Fig. 5 Apparent densities of Ce2[Zr1−x(Mg1/3Sb2/3)x]3(MoO4)9 ceramics as a function of the sintering temperature; the relative densities of each composition are shown in the inset. 

Fig. 6 SEM microphotographs of Ce2[Zr1−x(Mg1/3Sb2/3)x]3(MoO4)9 ceramics at the densification temperature for 6 h: (a) x = 0.02, (b) x = 0.04, (c) x = 0.06, (d) x = 0.08, and (e) x = 0.10; (f) EDS analysis of Ce2[Zr0.94(Mg1/3Sb2/3)0.06]3(MoO4)9 ceramics sintered at 725 ℃ for 6 h; the atom ratios of Ce2[Zr0.94(Mg1/3Sb2/3)0.06]3(MoO4)9 ceramic is shown in the inset of Fig. 6(f). 

The εr of ceramics with different (Mg1/3Sb2/3)4+ contents (x = 0.02, 0.04, 0.06, 0.08, and 0.10) as a function of the sintering temperature is revealed in Fig. 7(a). The factors that affect the εr are mainly divided into external parameters and intrinsic factors. Intrinsic factors include lattice structure and ionic polarizabilities, whereas external parameters include impurities, density, and second phase [18]. No secondary phase is detected in Fig. 1 and the lattice structure has no change. Thus, the εr of Ce2[Zr1−x(Mg1/3Sb2/3)x]3(MoO4)9 (0.02 ≤ x ≤ 0.10) ceramics was determined mainly by the apparent density. Figure 5 shows that the apparent densities of the sample increased and then decreased slightly as the temperature increased. It was easy to notice that the εr existed almost similar trend with the apparent density, which indicated that the main contribution of the εr was the apparent density.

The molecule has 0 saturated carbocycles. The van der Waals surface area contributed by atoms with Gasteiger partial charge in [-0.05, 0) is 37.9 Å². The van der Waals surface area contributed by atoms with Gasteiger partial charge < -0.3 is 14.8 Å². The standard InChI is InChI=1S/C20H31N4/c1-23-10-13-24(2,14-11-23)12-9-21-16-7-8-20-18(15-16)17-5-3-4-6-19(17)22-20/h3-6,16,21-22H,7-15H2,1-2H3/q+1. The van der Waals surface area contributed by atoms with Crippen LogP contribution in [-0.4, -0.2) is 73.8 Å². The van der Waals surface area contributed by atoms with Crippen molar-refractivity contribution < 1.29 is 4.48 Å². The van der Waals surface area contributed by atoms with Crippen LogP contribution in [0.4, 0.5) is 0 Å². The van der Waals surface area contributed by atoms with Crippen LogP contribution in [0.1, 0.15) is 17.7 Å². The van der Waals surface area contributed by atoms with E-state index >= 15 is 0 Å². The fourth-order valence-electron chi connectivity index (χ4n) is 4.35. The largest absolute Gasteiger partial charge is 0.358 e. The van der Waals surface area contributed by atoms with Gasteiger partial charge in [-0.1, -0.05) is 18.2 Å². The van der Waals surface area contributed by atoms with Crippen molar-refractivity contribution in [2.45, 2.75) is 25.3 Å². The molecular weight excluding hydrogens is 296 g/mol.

Fig. 7 (a) εr and (b) Q×f values of Ce2[Zr1−x(Mg1/3Sb2/3)x]3(MoO4)9 ceramics sintered at 700–800 ℃. 

The Q×f of Ce2[Zr1−x(Mg1/3Sb2/3)x]3(MoO4)9 (0.02 ≤ x ≤ 0.10) ceramics sintered at 700–850 ℃ for 6 h is plotted in Fig. 7(b). The quality factor depends on the presence of intrinsic and extrinsic dielectric losses at microwave frequencies. The extrinsic losses are dominated by porosity, secondary phase, and lattice defects, whereas the intrinsic loss is mainly contributed by lattice vibrational modes [19]. It was obvious that the Q×f of each composition existed similar trend, which increased firstly and then decreased. The optimal points of Q×f were presented at 800, 800, 725, 725, 725, and 775 ℃, In this study, the excellent properties of Ce2[Zr0.94(Mg1/3Sb2/3)0.06]3(MoO4)9 ceramics (εr = 10.37, Q×f = 71,748 GHz, and τf = −13.6 ppm/℃) were obtained at 725 ℃ for 6 h. At the optimal sintering temperature, the quality factor of Ce2[Zr0.94(Mg1/3Sb2/3)0.06]3(MoO4)9 ceramics has been greatly improved compared to previous reports, owing to the partial replacement of Zr4+ by (Mg1/3Sb2/3)4+ ions.